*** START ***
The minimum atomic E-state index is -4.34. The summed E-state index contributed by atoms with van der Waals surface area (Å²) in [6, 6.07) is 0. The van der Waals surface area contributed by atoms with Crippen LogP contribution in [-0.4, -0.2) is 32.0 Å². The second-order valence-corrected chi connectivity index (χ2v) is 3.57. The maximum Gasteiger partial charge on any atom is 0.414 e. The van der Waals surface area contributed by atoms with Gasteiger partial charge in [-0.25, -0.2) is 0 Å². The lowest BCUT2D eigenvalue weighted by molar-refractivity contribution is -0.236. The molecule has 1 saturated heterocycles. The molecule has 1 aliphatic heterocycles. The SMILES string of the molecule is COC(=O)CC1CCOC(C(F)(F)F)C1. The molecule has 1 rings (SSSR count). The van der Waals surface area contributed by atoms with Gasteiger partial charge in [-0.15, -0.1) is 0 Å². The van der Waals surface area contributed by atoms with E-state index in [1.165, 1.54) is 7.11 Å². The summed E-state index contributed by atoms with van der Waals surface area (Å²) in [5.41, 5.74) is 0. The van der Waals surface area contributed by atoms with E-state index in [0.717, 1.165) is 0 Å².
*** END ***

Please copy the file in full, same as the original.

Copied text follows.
The minimum atomic E-state index is -4.34. The summed E-state index contributed by atoms with van der Waals surface area (Å²) in [6, 6.07) is 0. The van der Waals surface area contributed by atoms with Crippen LogP contribution in [-0.4, -0.2) is 32.0 Å². The second-order valence-corrected chi connectivity index (χ2v) is 3.57. The maximum Gasteiger partial charge on any atom is 0.414 e. The van der Waals surface area contributed by atoms with Gasteiger partial charge in [-0.25, -0.2) is 0 Å². The lowest BCUT2D eigenvalue weighted by molar-refractivity contribution is -0.236. The molecule has 1 saturated heterocycles. The molecule has 1 aliphatic heterocycles. The SMILES string of the molecule is COC(=O)CC1CCOC(C(F)(F)F)C1. The molecule has 1 rings (SSSR count). The van der Waals surface area contributed by atoms with Gasteiger partial charge in [-0.15, -0.1) is 0 Å². The van der Waals surface area contributed by atoms with E-state index in [1.165, 1.54) is 7.11 Å². The summed E-state index contributed by atoms with van der Waals surface area (Å²) in [5.41, 5.74) is 0. The van der Waals surface area contributed by atoms with E-state index in [0.717, 1.165) is 0 Å².